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What is “sustainable leather” and is it truly sustainable?

Tory Burch Suede Messenger Bag via Flickr user Lauren Indvik. Licensed under CC BY 2.0.

As more people demand ethical and sustainable practices from their clothing brands, the word “sustainable” itself is being added to product descriptions and fashion websites’ “About Us” pages on a daily basis. But treating “sustainable” like a buzzword doesn’t always paint an accurate picture for buyers, and sometimes, it gets used in places where it’s arguably not applicable.

The concept of “sustainable leather” is one such issue. While the term is meant to describe leather that is taken from animals that are already dead, like cows that are already in use by the meat industry, many argue that there’s no scenario where any leather products are truly environmentally sustainable.

Is “sustainable leather” simply an oxymoron?

It’s important to acknowledge that all topics around sustainability and environmental ethics are nuanced and complex. What might be a “positive” choice for one element of the equation might have consequences that negatively affect something else, so it’s important to understand your own definition of sustainability and what you want to signal with your fashion purchases.

With that in mind, leather is typically considered unsustainable for a number of reasons. First, the sourcing process requires killing animals (most commonly cows, sheep, and goats) for material gain. Back in 2015, the Food and Agriculture Organization gave an estimate of 3.8 billion cows and other bovine animals involved in leather production on a yearly basis.

Beyond the animal impact, leather production also contributes to global warming, uses a significant amount of water, and ultimately, creates a material that introduces chemicals into the environment and isn’t easily decomposed.

To better understand the sustainability potential for leather, let’s take a look at a few of the options for “sustainable” leather on the market.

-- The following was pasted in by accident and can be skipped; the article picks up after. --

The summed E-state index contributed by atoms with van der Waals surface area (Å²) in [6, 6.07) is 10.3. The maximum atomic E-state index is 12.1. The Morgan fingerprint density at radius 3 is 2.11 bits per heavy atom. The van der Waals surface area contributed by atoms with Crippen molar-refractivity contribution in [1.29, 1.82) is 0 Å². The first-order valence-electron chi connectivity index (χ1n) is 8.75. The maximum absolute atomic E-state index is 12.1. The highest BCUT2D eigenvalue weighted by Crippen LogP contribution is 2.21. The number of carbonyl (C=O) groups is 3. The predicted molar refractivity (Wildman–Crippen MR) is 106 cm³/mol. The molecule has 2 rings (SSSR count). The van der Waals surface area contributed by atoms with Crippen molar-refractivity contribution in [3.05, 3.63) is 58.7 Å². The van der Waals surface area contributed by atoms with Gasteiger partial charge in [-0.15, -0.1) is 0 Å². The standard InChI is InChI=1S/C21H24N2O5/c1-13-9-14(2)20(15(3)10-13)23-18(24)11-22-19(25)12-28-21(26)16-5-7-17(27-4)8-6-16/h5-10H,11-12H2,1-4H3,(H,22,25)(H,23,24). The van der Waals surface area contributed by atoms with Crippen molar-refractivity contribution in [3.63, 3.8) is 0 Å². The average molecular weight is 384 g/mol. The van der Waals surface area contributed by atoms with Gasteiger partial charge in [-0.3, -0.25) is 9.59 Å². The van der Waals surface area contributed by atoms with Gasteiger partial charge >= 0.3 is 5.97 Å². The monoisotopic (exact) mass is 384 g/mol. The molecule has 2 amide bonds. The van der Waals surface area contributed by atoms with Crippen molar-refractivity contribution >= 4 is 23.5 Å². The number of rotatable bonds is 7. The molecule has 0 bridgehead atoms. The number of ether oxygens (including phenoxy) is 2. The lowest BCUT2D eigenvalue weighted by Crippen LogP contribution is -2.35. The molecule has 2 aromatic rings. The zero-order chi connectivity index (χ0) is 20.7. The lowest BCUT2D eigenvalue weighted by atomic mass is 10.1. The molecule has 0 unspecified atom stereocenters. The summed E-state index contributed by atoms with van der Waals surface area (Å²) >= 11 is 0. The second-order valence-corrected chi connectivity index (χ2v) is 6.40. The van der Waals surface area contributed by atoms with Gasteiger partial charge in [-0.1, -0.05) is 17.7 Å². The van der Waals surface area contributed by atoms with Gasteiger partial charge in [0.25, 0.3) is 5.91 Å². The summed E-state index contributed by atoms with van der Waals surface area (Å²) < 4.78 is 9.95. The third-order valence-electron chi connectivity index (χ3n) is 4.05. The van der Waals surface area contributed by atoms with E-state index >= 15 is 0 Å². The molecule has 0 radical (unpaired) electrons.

One is the example we mentioned earlier: leather that has been sourced from animals that would already have been killed whether or not the leather was used. The idea behind calling this leather “sustainable” is that it’s a byproduct from another industry and the questionable practices behind it aren’t a direct response to the leather sourcing itself. This argument is becoming less popular as many argue that it’s still contributing to a practice that is inherently unsustainable, considering cattle rearing releases 14.5 percent of global greenhouse gas emissions each year.

Another option is vegan leather, which is seeing spikes in interest in the last several years. Most vegan leather is made from two different plastics – polyurethane and polyvinyl chloride – which solves the animal-friendly concern but still introduces materials into the environment that may be difficult to break down over time. A central tenet of today’s sustainability measures revolves around reducing plastic use worldwide, which would seem to be at odds with the adoption of vegan leather made from plastics. Other vegan leather options include materials made from silicone, plants, and even materials grown in a lab. So which vegan leather is most sustainable?

Silicone leather is non-plastic and non-petroleum based, meaning it requires less water, materials, and electricity to create compared to plastic vegan leathers. Another positive attribute of silicone leather, like Voke’s “Freedom Leather,” is that it is recyclable and highly durable. Plant-based leathers like Piñatex and apple leather are made from pineapple leaves and leftover apples, respectively. They use waste products, and even help sustain farming communities. Finally, lab grown leathers are produced from a variety of materials like fungus or yeast, and are grown and combined with other materials to make a leather-like finished product.

When analyzing each of these materials, plant leathers seem to be the most sustainable option. However, at the end of the day, this issue is complex for a reason, and where you stand on this argument will likely depend on your personal definition of “sustainable” and how low-impact you strive to be in your purchase choices. Most would argue that leather, and many vegan leathers, are not sustainable at all, but it’s up to you to decide your personal stance.